Abram; but since Hagar was Sarai's possession, he told her to do what was good in her sight.
When Sarai treated Hagar harshly, Hagar fled to a spring of water in the wilderness on the way
to Shur between Kadesh and Bered. [Shur is another important aspect of the story that will be
taken up later.] An angel of the Lord met Hagar, told her to return to Sarai, and gave her a further
The angel of the LORD said to her further, "Behold, you are with child, and you will bear a
son; and you shall call his name Ishmael, because the LORD has given heed to your
affliction. He will be a wild donkey of a man, His hand will be against everyone, and
everyone's hand will be against him; and he will live to the east of all his brothers." (Genesis
16:11-12 NASB)
Hagar returned to Abram and bore him a son when he was 86 years of age (Genesis 16:16). For
the next 13 years, Abram and Sarai undoubtedly thought that Ishmael was the son promised by
the Lord. But then the Lord appeared to Abram, confirmed His covenant with Abram, and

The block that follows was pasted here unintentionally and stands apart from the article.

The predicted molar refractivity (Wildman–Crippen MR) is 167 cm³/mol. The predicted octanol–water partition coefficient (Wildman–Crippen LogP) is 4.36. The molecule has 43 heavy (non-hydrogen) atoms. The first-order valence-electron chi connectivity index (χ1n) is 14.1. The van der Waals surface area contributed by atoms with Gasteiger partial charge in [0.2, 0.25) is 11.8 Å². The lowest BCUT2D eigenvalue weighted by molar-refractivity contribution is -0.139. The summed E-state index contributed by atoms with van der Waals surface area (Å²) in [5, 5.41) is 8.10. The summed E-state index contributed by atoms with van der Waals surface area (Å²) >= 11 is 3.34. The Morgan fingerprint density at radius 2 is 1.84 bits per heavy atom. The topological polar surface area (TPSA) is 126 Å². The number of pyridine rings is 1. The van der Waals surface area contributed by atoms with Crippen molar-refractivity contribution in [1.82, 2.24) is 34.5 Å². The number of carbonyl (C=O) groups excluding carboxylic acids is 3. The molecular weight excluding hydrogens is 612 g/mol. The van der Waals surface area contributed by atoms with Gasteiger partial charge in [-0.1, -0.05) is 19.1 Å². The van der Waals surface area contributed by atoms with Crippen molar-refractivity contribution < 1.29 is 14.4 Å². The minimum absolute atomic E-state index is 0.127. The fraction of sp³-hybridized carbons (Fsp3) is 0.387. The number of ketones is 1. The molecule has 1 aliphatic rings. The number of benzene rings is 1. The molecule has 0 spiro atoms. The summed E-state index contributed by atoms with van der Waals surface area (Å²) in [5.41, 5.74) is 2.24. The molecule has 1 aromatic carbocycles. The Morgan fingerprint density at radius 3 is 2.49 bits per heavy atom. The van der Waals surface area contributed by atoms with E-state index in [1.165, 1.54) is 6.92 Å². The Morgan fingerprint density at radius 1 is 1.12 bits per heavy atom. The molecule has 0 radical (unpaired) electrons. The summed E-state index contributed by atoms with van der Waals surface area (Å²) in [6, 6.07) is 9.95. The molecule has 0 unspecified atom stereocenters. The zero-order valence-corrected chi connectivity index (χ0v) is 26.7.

changed his name to Abraham.
"As for Me, behold, My covenant is with you, and you will be the father of a multitude of
nations. No longer shall your name be called Abram, but your name shall be Abraham; for
I have made you the father of a multitude of nations. I will make you exceedingly fruitful,
and I will make nations of you, and kings will come forth from you." (Genesis 17:4-6 NASB)
Then the Lord gave Abraham a heavenly jolt, so to speak.
And God said to Abraham, "As for Sarai your wife, you shall not call her name Sarai, but
Sarah shall be her name. I will bless her, and moreover, I will give you a son by her. I will
bless her, and she shall become nations; kings of peoples shall come from her." (Genesis
17:15-16 ESV)